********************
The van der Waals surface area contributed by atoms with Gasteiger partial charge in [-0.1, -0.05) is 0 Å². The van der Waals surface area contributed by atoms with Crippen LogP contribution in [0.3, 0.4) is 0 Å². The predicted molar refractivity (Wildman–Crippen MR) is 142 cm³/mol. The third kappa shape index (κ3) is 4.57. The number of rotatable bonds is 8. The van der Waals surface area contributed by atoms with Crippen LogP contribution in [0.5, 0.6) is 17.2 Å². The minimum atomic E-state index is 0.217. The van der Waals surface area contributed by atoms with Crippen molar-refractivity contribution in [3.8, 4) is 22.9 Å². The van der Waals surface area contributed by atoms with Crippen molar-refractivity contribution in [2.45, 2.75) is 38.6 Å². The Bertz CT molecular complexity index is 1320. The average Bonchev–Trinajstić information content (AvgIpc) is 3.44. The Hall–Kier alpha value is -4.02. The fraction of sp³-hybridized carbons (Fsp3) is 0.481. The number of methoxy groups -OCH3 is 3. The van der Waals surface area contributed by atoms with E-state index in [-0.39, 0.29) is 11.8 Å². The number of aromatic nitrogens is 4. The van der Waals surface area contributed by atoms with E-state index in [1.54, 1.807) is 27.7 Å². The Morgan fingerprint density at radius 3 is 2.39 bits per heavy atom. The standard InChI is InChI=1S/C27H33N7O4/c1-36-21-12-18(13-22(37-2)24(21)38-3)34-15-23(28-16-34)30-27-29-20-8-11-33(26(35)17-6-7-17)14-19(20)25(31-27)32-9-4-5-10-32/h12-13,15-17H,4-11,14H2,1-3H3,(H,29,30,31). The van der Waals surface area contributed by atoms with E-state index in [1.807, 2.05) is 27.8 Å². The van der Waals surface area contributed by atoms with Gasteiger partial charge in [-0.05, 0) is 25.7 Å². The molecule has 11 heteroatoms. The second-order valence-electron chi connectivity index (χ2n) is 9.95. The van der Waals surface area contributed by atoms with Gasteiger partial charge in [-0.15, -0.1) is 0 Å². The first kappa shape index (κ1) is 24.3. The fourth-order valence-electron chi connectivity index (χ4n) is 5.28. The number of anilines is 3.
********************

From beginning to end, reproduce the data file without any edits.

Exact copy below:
The van der Waals surface area contributed by atoms with Gasteiger partial charge in [-0.1, -0.05) is 0 Å². The van der Waals surface area contributed by atoms with Crippen LogP contribution in [0.3, 0.4) is 0 Å². The predicted molar refractivity (Wildman–Crippen MR) is 142 cm³/mol. The third kappa shape index (κ3) is 4.57. The number of rotatable bonds is 8. The van der Waals surface area contributed by atoms with Crippen LogP contribution in [0.5, 0.6) is 17.2 Å². The minimum atomic E-state index is 0.217. The van der Waals surface area contributed by atoms with Crippen molar-refractivity contribution in [3.8, 4) is 22.9 Å². The van der Waals surface area contributed by atoms with Crippen molar-refractivity contribution in [2.45, 2.75) is 38.6 Å². The Bertz CT molecular complexity index is 1320. The average Bonchev–Trinajstić information content (AvgIpc) is 3.44. The Hall–Kier alpha value is -4.02. The fraction of sp³-hybridized carbons (Fsp3) is 0.481. The number of methoxy groups -OCH3 is 3. The van der Waals surface area contributed by atoms with E-state index in [-0.39, 0.29) is 11.8 Å². The number of aromatic nitrogens is 4. The van der Waals surface area contributed by atoms with E-state index in [1.54, 1.807) is 27.7 Å². The Morgan fingerprint density at radius 3 is 2.39 bits per heavy atom. The standard InChI is InChI=1S/C27H33N7O4/c1-36-21-12-18(13-22(37-2)24(21)38-3)34-15-23(28-16-34)30-27-29-20-8-11-33(26(35)17-6-7-17)14-19(20)25(31-27)32-9-4-5-10-32/h12-13,15-17H,4-11,14H2,1-3H3,(H,29,30,31). The van der Waals surface area contributed by atoms with E-state index in [1.807, 2.05) is 27.8 Å². The van der Waals surface area contributed by atoms with Gasteiger partial charge in [-0.05, 0) is 25.7 Å². The molecule has 11 heteroatoms. The second-order valence-electron chi connectivity index (χ2n) is 9.95. The van der Waals surface area contributed by atoms with Gasteiger partial charge in [-0.15, -0.1) is 0 Å². The first kappa shape index (κ1) is 24.3. The fourth-order valence-electron chi connectivity index (χ4n) is 5.28. The number of anilines is 3.